Working with this limestone stele, (a stele is a slab shape piece of stone), provided an opportunity to work with a series of connected abstract shapes. Mostly sculpted with hand tools, the shapes had to be lightly connected but still reveal a flow of image. Applying a light coating of furniture oil with a light buffing created the brown tone areas.
Tree of Life
How better to celebrate Canada150 than a sculpture of overlapping maple leaves? I selected this green block only to find out it was one of the hardest stones I have ever worked. Like cracker jacks, there is a surprise in every stone. The backside looks like a cross between a maple leaf and pot. As I said every piece is a surprise.
A woman looking through the gallery asked if I could design a piece that reflected her special relationship with her son; a relationship that involved a heart health crisis. Upon reflection I suggested overlapping hearts made from translucent white alabaster.
The result is two superimposed hearts but when placed in a window and backlit the smaller heart “ghosts” in the larger one. The warm light also shows fissures in the stone that appear like arteries. An unusual design but a perfect match for what the client desired.
Watch Over Me
My inspiration for this work was watching my daughter and husband care for their newborn daughter. The abstract form is as simple as possible. Two adjacent curves leaning forward. The stone parents are standing shoulder-to-shoulder craning their heads to look in to a cradle. Your eye follows the parents’ line of sight in to the curved cradle. The curve of the cradle suggests a rocking motion.
Ready for Flight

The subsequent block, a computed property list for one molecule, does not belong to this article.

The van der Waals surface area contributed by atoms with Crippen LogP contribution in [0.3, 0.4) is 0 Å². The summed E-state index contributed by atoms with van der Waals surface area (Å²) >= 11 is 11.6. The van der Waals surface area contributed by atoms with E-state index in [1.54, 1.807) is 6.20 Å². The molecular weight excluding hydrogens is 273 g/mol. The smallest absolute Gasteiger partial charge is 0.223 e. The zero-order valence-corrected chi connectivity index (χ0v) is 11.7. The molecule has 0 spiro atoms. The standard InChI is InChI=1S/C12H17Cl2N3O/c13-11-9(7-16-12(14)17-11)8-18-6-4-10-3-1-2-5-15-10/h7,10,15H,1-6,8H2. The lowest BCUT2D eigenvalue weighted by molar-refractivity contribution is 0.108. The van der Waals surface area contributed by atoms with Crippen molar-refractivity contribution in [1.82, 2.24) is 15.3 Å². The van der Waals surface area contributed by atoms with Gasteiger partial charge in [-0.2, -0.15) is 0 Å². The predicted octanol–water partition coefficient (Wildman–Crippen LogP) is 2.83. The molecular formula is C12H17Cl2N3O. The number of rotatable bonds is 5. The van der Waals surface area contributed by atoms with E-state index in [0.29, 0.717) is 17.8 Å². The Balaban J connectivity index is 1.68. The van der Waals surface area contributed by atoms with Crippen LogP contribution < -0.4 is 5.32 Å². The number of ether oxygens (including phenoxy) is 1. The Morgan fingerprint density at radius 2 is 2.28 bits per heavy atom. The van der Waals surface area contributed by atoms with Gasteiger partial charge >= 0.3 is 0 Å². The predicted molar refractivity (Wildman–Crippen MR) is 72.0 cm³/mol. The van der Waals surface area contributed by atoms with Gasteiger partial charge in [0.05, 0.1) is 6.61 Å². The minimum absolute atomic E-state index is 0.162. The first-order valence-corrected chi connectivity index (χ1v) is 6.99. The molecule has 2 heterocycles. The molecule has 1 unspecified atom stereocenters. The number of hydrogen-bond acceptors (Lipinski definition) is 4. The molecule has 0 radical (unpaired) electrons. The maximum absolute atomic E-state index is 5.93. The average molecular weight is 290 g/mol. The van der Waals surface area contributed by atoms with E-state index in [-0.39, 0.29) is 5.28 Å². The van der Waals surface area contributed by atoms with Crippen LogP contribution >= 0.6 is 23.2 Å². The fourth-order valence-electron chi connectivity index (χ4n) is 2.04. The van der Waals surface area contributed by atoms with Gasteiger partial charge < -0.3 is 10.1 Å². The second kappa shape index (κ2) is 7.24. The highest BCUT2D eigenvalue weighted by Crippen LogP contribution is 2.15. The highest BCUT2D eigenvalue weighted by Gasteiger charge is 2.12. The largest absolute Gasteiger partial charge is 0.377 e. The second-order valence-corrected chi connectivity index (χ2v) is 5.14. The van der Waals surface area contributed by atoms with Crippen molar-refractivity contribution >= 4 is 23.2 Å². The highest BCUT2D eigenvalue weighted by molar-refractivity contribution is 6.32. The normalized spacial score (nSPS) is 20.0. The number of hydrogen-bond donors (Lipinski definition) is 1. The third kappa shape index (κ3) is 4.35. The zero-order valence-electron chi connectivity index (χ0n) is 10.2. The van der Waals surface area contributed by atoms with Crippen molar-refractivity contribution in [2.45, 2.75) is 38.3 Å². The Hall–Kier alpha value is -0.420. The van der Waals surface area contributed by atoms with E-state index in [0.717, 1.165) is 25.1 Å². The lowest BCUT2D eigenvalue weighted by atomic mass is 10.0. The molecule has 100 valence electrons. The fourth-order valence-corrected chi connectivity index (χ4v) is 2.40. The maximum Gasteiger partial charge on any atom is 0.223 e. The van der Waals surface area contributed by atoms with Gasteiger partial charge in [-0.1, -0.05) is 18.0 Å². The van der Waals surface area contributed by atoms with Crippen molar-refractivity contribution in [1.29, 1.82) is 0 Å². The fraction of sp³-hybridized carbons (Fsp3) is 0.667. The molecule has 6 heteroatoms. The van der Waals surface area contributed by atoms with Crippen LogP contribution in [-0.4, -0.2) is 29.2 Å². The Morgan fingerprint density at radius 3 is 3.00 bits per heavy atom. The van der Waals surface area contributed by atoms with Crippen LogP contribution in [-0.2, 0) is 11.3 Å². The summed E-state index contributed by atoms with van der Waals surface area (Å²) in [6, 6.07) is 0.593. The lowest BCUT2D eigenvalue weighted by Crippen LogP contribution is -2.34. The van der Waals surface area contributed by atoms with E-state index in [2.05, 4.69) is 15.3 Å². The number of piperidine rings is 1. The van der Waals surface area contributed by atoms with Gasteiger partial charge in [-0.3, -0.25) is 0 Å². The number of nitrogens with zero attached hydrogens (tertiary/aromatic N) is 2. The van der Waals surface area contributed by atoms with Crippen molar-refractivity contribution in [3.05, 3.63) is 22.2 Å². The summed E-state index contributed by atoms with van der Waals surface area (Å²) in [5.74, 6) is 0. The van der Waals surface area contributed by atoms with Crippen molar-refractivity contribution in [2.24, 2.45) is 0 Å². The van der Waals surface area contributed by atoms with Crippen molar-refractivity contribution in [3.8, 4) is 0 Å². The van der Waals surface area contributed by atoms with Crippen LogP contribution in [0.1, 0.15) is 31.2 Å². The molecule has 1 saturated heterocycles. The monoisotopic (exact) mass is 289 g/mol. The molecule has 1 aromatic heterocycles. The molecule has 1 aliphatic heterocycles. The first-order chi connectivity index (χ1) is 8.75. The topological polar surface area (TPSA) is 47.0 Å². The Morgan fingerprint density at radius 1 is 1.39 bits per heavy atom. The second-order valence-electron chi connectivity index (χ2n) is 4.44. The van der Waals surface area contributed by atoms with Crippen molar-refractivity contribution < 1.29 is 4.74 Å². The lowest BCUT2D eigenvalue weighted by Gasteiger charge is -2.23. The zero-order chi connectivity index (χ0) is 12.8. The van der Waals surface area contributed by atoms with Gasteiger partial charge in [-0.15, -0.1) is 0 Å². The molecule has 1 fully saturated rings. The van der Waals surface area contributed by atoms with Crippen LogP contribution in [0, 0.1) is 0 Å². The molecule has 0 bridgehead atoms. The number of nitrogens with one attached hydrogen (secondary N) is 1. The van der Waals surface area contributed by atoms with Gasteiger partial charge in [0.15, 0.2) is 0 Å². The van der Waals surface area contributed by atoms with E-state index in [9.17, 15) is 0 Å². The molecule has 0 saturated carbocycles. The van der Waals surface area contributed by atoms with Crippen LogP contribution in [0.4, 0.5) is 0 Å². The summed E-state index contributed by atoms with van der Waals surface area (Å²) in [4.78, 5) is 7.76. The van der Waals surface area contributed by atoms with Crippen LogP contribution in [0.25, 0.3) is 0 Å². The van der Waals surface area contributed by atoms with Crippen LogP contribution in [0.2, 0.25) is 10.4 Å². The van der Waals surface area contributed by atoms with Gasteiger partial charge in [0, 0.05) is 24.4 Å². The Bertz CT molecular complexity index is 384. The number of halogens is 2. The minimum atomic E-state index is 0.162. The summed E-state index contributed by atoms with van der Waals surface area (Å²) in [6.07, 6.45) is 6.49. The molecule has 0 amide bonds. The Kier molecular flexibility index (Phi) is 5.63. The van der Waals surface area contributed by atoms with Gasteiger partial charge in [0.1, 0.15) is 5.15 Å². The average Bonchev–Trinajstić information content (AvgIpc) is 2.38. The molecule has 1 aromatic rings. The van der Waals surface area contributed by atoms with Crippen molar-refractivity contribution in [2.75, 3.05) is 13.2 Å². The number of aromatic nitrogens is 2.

Having recently returned from my first ocean cruise I wondered what it would look like if I had a porthole window below the waterline. This is what I envisioned swimming dolphins and whales would look like if viewed from under the sea.
Future of Flight
Riffing off of the “round peg in a square hole” idiom I designed the intersection of a round hole (actually elliptical) and a square hole. And of course to make it more challenging I balanced the piece on the edge of the circle. The material is translucent white alabaster that when backlit has a warm white glow.
This sculpture is two interlocking pieces. Not glued, just interlocked. Neither piece will stand by itself. But assembled they balance. Now for the surprise. The two pieces can be assembled in multiple orientations providing five distinct sculptures. Each a delicate balance.
It required some of my engineering background to determine the centre of mass of the individual pieces and of the assembled shape.
The raw stone had a very irregular shape. What to make from such an unusual shape? I chose to make what could be described as a fractured artifact uncovered in an archeological dig. Hence the name. This white alabaster looks pure white. Ironically, stone this white looks soft, like a marshmallow.